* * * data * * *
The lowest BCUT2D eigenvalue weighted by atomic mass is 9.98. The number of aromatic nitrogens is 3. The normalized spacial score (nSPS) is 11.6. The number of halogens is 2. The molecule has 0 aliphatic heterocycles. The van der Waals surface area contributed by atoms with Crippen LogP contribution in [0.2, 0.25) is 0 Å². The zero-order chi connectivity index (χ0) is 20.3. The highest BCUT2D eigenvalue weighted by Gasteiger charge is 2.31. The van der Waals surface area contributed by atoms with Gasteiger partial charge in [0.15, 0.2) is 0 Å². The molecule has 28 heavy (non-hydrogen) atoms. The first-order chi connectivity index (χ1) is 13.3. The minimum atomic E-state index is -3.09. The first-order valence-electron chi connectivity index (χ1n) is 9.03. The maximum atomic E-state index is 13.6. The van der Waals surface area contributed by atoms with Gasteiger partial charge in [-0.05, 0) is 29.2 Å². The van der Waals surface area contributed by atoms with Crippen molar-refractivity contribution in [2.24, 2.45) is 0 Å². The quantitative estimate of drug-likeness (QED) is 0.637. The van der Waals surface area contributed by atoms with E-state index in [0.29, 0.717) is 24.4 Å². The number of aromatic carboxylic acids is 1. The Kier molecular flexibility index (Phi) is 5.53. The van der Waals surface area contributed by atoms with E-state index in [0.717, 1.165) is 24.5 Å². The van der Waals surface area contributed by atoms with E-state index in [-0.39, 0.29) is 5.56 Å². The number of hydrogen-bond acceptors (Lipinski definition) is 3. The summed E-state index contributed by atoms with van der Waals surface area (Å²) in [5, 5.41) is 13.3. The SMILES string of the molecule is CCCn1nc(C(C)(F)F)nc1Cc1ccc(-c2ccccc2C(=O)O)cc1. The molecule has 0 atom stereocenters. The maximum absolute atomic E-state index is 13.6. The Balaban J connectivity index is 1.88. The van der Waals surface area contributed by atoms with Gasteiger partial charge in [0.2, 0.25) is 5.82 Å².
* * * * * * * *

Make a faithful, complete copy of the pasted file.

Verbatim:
The lowest BCUT2D eigenvalue weighted by atomic mass is 9.98. The number of aromatic nitrogens is 3. The normalized spacial score (nSPS) is 11.6. The number of halogens is 2. The molecule has 0 aliphatic heterocycles. The van der Waals surface area contributed by atoms with Crippen LogP contribution in [0.2, 0.25) is 0 Å². The zero-order chi connectivity index (χ0) is 20.3. The highest BCUT2D eigenvalue weighted by Gasteiger charge is 2.31. The van der Waals surface area contributed by atoms with Gasteiger partial charge in [0.15, 0.2) is 0 Å². The molecule has 28 heavy (non-hydrogen) atoms. The first-order chi connectivity index (χ1) is 13.3. The minimum atomic E-state index is -3.09. The first-order valence-electron chi connectivity index (χ1n) is 9.03. The maximum atomic E-state index is 13.6. The van der Waals surface area contributed by atoms with Gasteiger partial charge in [-0.05, 0) is 29.2 Å². The van der Waals surface area contributed by atoms with Crippen molar-refractivity contribution in [2.24, 2.45) is 0 Å². The quantitative estimate of drug-likeness (QED) is 0.637. The van der Waals surface area contributed by atoms with E-state index in [0.29, 0.717) is 24.4 Å². The number of aromatic carboxylic acids is 1. The Kier molecular flexibility index (Phi) is 5.53. The van der Waals surface area contributed by atoms with E-state index in [0.717, 1.165) is 24.5 Å². The van der Waals surface area contributed by atoms with E-state index in [-0.39, 0.29) is 5.56 Å². The number of hydrogen-bond acceptors (Lipinski definition) is 3. The summed E-state index contributed by atoms with van der Waals surface area (Å²) in [5, 5.41) is 13.3. The SMILES string of the molecule is CCCn1nc(C(C)(F)F)nc1Cc1ccc(-c2ccccc2C(=O)O)cc1. The molecule has 0 atom stereocenters. The maximum absolute atomic E-state index is 13.6. The Balaban J connectivity index is 1.88. The van der Waals surface area contributed by atoms with Gasteiger partial charge in [0.2, 0.25) is 5.82 Å².